After a long, long hiatus, I'm back, riding again through the urban wilds of Medford; braving the concrete jungle that is our town.
Over the last week, I've been riding the Bear Creek Greenway. For those visitors from outside our little valley, the BCG is a great multi-use path that runs from Central Point near the fairgrounds, to Ashland, ending at the dog park. It travels alongside Bear Creek, hence the name, and is mostly a very pleasant place to ride in an uninterrupted path.
This week, I've done the ride to Ashland twice, and today my riding partner and I decided that we'd take it easy and just go from the Rogue Valley Mall to Blue Heron Park in Phoenix. We've done this ride many, many times, and for the most part, the people on the trail are either very friendly or at the worst, lost in their own thoughts.
I've been a bike commuter for years now, and I know the rules of the road as well as the rules of the greenway. We ride politely and safely, and we try to be really friendly with the people we pass on the path.
But today, apparently, we managed to find the one pedestrian out of many who just had to make an issue out of everything. As we approached her and her friend, we called out "two bikes, passing on your left" with a lot of time for someone to turn, look, see us, and ensure they stayed to the right so we could pass. Instead of the normal reaction, this lady turns, sees us, then steps into our line of travel, looking us in the eyes as she demands we slow down.
At this point, according to the GPS on my bicycle, we were traveling 10.3 mph, 8-10 mph slower than we usually bike, solely for the purpose of passing this walker and her friend.
What can we do? We start edging further to the left, whereupon she takes another step into our line of travel. Again and again this happens until we're forced to leave the path to go around her.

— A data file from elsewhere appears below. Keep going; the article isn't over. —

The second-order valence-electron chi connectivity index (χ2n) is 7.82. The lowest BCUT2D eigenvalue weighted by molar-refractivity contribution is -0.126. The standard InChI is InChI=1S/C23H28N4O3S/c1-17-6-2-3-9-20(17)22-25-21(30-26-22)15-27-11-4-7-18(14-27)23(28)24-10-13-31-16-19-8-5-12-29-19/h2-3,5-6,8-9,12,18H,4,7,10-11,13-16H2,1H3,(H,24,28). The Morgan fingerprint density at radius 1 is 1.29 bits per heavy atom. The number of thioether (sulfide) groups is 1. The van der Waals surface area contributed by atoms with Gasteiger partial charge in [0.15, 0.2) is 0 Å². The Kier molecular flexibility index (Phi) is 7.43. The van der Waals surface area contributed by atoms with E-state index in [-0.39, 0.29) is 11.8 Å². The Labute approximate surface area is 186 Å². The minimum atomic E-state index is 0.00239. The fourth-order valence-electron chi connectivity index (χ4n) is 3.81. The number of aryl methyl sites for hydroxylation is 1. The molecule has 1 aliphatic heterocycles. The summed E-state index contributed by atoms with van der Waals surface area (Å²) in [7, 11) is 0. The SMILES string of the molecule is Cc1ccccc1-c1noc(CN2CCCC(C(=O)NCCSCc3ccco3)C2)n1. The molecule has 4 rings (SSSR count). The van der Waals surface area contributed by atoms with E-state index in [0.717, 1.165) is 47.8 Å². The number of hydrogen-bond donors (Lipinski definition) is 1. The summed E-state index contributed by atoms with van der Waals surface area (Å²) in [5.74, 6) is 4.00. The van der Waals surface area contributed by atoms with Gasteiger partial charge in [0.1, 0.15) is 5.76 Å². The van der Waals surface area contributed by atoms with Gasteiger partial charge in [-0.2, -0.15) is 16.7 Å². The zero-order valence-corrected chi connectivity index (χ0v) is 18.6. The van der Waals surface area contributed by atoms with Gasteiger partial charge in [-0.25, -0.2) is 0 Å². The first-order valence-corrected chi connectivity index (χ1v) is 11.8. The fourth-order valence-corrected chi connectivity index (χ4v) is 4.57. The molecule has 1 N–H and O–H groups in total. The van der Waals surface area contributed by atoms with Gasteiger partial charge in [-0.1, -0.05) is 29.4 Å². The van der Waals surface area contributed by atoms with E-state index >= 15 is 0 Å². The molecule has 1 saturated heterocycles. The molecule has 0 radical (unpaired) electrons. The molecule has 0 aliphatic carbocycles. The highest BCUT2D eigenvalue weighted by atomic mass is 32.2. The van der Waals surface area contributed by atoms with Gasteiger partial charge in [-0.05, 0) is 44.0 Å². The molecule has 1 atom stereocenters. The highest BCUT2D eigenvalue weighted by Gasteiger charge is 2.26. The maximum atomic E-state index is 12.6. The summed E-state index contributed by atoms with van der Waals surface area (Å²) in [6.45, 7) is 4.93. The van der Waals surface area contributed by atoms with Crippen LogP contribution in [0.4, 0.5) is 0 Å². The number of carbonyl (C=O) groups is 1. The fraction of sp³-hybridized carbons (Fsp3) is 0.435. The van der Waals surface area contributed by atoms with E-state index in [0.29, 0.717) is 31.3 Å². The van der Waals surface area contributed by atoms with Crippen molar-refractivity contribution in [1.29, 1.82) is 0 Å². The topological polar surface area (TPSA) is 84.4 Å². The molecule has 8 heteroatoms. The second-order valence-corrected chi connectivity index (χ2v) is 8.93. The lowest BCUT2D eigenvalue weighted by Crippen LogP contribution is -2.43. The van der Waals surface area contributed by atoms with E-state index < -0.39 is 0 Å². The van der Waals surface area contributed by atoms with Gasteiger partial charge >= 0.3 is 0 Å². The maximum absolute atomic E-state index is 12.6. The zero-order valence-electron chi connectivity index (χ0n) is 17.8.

We ended up riding on, but we should have stopped and confronted this lady about what she was doing. I understand a lot of walkers' frustration with bicyclists buzzing them on the trail, I do. We take great pains to ensure we don't do that. In fact, had we done that, she wouldn't have been able to pull this stunt. By giving her time to react, by being polite trail users, we ensure she had enough time to attempt to cause a crash.
The rules of etiquette for the greenway are:
•YIELD TO PEDESTRIANS
Pedestrian always have the right of way.
•OBEY ALL TRAIL SIGNS & RULES
For your safety, note all marked hazards and travel at a safe speed.
•KEEP PETS ON SHORT LEASH
Walk pets on the right-hand shoulder if possible. Use a 5-foot or shorter leash, and clean/carry out your pet’s waste.
•KEEP RIGHT AND PASS ON LEFT
Think of the trail as a roadway. Always allow other users room to pass you on the left.
•IF YOU STOP, PLEASE LEAVE THE TRAIL
Always allow other trail users room to pass on the left.
•ANNOUNCE YOURSELF BEFORE PASSING/POLITELY WARN TRAIL USERS AS YOU APPROACH FROM BEHIND.
Example, “Passing on your left!”
•PLEASE HELP KEEP THE TRAILS SAFE AND CLEAN
Report any suspicious behavior to 911.
•ABSOLUTELY NO MOTORIZED VEHICLES ON TRAIL, INCLUDING SCOOTERS
Handicap scooters are the exception to this rule.
While I agree that the first rule is "Yield to Pedestrians," this doesn't mean slow to walking pace and follow them for however long they choose to walk, hence the "Keep right and pass on the left" rule and the "Announce yourself before passing" rule.
So walkers, please know that there are a lot of bikers who really want to be good, polite, friendly trail users, but when stuff like this happens, it makes us want to just get past you as quickly as possible with as little warning as possible to keep from having to deal with this crap.
I'll still be just as polite as I've always been, but this had to be said.